Simulating colours

As already mentioned in the chapter on colour, using the correct colour information as full-tone colour fields (2 C: Colour palette, p. 50), colours can be simulated very well within Adobe InDesign or Illustrator. Additionally, it is important that the colours are set to Multiply in the Effects menu in order to best represent overprinting. These colour swatches should be used as early as possible, so individual layers or layout elements can be recoloured as quickly as possible in case the colours to be printed change due to the layout or a final artwork is desired. If the monochrome colouring of an image needs to be simulated in InDesign, it is best to save it as a greyscale TIF and place it in InDesign.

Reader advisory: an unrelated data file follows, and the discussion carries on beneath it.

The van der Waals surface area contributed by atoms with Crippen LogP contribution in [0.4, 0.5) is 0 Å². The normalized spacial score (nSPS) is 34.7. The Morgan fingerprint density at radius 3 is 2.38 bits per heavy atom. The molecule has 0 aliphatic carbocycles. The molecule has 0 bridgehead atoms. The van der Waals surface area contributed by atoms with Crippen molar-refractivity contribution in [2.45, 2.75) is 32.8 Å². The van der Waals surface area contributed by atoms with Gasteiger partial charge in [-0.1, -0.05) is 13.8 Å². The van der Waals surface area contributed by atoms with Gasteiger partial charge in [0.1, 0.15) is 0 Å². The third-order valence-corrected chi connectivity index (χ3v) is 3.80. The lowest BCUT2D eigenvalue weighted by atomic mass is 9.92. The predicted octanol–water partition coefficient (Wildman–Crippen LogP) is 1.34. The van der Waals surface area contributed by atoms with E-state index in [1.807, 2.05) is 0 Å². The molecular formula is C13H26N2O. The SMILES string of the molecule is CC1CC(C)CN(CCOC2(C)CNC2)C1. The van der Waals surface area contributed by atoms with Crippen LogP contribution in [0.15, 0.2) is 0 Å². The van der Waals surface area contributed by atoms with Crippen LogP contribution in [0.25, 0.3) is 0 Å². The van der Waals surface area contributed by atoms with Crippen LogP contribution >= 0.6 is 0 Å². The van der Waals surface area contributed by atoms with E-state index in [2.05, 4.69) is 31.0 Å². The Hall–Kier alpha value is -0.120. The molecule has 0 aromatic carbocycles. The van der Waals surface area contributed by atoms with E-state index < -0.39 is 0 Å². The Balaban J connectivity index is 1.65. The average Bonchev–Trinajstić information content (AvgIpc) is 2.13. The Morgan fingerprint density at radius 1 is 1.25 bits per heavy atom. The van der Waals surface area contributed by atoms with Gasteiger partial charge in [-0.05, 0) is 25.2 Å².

To colour an image with a spot colour, select it by double-clicking or clicking on it using the direct selection tool (the tool with the white arrow, keyboard shortcut A). Before the files are used for printing, however, they should be converted back to a black colour field (for example, the InDesign preset  [Black], the InDesign preset Register  Marks,  or the RISO spot colour: Black)  because otherwise, the risograph separates the colour and determines a greytone equivalent for the colour to be printed.